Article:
You might not be aware of that because this setting goes away if you join your laptop to a domain. But a home user may not be part of a domain, and has their default account set to auto log in.

Safe? No. Built into XP? Yes.

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Anonymous Coward

Built-in WWAN

It occurs to me that since I have a built-in wireless 3G datacard (the SIM is embedded under the keyboard) that even an OS re-install might make the unit traceable if a theif were to flick the wireless switch, not realising the WWAN capability.

That said, I don't recall how accurate GSM SIM card tracking really is, but maybe I should enable one of those locator services on it.

Certainly any "ping home" capability is wasted, since I have pretty secure BIOS passwords etc.

Has anyone successfully used this?

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Gold badge

@ Daft question alert

Not a daft question, but the answer lies in not relying on an IP address to make the connection.

Most remote control products use a central server to which the remote software reports, and picks up any remote control requests from there. You will find that approach when you start looking at how to get VNC to work past a firewall, and the whole approach is neatly wrapped up in a product called "Teamviewer" (add .com for the website) which is (AFAIK) from the authors of one of the many VNC implementations.

You can install the product as "resident" which means it has a fixed password, or in "on demand" mode (which obviously wouldn't have helped here :-) which is a bit safer as you need to give permission and the password changes per session - I'm personally not too keen on someone gaining access to my screen when I'm using my bank account ..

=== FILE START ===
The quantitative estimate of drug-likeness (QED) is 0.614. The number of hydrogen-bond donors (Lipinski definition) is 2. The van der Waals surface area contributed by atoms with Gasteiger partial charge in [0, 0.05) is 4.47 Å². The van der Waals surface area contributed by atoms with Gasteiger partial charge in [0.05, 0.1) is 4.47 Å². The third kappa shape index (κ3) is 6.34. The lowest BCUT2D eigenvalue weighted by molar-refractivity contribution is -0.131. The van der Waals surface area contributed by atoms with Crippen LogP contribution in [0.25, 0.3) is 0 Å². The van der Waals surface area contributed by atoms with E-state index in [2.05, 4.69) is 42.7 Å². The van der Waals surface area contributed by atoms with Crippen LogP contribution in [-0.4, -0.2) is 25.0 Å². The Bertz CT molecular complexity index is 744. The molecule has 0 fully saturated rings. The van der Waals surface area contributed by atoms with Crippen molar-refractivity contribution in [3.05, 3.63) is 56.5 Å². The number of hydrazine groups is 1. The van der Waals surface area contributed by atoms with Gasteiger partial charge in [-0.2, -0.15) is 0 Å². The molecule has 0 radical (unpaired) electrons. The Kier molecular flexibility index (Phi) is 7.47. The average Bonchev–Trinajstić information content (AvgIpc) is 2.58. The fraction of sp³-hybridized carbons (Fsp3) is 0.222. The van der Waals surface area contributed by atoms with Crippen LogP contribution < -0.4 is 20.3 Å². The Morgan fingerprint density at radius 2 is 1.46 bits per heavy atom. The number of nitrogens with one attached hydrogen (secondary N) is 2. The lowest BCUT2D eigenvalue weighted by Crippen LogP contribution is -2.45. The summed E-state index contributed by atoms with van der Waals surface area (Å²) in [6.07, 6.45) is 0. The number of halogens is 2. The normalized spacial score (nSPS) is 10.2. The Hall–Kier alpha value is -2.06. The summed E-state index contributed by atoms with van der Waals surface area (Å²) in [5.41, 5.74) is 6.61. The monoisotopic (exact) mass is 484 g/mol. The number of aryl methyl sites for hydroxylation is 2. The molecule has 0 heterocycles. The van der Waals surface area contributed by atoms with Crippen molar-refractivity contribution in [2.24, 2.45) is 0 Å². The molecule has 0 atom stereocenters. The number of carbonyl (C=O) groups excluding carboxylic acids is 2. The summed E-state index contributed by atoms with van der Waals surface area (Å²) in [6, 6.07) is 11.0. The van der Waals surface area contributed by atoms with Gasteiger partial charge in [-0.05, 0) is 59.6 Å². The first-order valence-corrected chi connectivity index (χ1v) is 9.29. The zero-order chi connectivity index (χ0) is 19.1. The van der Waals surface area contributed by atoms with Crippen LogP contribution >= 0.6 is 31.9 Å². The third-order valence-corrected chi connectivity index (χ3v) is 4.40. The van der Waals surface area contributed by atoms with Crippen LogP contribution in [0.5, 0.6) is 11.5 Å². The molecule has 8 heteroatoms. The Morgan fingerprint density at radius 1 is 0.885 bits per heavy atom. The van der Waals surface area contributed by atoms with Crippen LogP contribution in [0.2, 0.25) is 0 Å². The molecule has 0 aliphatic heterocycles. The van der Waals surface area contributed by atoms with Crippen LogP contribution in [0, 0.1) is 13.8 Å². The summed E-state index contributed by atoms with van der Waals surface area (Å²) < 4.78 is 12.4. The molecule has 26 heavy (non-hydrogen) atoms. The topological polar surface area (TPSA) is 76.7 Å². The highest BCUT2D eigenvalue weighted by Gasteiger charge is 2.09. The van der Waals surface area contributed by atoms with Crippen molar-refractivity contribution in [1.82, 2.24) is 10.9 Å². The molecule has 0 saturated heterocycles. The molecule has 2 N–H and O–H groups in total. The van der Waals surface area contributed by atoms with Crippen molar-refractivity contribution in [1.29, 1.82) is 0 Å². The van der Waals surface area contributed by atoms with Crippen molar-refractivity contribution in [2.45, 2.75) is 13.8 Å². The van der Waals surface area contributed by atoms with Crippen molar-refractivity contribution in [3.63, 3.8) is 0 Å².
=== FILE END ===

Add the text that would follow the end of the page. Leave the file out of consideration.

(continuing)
I can recommend it - it's free for personal use and it's the first program I have been able to let loose on total non-tech parents without there being a problem..

So there - not that daft, and an answer :-)

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Happy

I would rather have

The remote command console which allows me to detonate the c4 inside the pc while i watch the wanker go up in smoke.

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Paris Hilton

@Martin Klefas-Stennett

A simple thing like dyndns.org, if you have an application installed that automatically updates your registered hostname, would be the easiest way to do it.

Paris as she's fairly simple. Also easy.

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Flame

Remote access/IP question

Or... and here's a really wild guess... he could have been using web-based remote admin software, such as LogMeIn (which is actually pretty good - logmein.com) so he wouldn't have to know the IP address he was connecting from, since it's remote machine <-> LMI server <-> remote user. It's really not a difficult concept, people, so stop giving yourself hernias about it.

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Jobs Halo

Too many people here have never used a Mac